Virtual events can often take more energy than in-person ones to plan! Troops usually try to meet twice a month, but that may not be realistic for you or your troop. It’s OK to scale back.
When you meet on Zoom, keep meetings short and sweet, or offer an event with on- and offline segments, like my troop’s virtual bridging event. You can provide supplies for a craft or STEM project with porch pick-ups, then use part of meeting time to explain the project, then have cameras off for most of the meeting, then meet up for the last ten minutes to share the results.
Meet With Another Troop to Keep Things Interesting
Consider reaching out to some other troops nearby, perhaps troops in your service unit or based at your local elementary school, to keep the girls engaged and try to make some new friends, even if on Zoom! You can even mix up ages and troop levels for an engaging experience for everyone.
My troop recently celebrated World Thinking Day using one of Jen Wall’s resources from GS Leaders Juniors Think Tank Facebook page. I invited a new kindergarten troop that is in our neighborhood to join the meeting. It was very fun to experience the energy of the other troop, even if on Zoom!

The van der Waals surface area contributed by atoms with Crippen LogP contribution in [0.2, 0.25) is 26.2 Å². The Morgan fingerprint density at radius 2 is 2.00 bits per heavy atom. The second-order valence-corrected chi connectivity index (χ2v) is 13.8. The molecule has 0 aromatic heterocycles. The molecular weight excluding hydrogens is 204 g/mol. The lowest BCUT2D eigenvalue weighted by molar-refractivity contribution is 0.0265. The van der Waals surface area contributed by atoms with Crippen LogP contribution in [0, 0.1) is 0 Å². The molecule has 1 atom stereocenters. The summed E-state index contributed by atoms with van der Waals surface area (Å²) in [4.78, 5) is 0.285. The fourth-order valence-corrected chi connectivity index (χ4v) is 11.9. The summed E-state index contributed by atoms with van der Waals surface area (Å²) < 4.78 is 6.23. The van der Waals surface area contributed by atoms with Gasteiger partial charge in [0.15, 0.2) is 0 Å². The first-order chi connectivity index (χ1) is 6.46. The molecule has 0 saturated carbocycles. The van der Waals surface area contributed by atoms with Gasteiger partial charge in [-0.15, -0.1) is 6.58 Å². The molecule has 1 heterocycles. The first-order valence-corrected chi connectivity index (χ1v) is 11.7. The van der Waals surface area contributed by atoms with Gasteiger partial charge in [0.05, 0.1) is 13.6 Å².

We had randomized breakout rooms to mix up the troops to discuss peacemaking with friends and family, and my awesome 7th-grader Ainsley and 6th-grader Maggie, both Girl Scouts, led out. (The younger girls adore seeing big kids who are also Girl Scouts). Thanks to Jen Wall for doing so much of the hard work of planning the meeting for a Zoom call, we had a very efficient, fun and educational World Thinking Day in one hour!
Find Out Your Troop’s Interest
Every troop is different! I co-lead two troops: Brownies and Cadettes. I had to figure out how to plan meetings with each group in mind. The Cadettes have much longer school days on Zoom and are less interested in meeting on Zoom, but the younger group seems to be enjoying meeting every two weeks.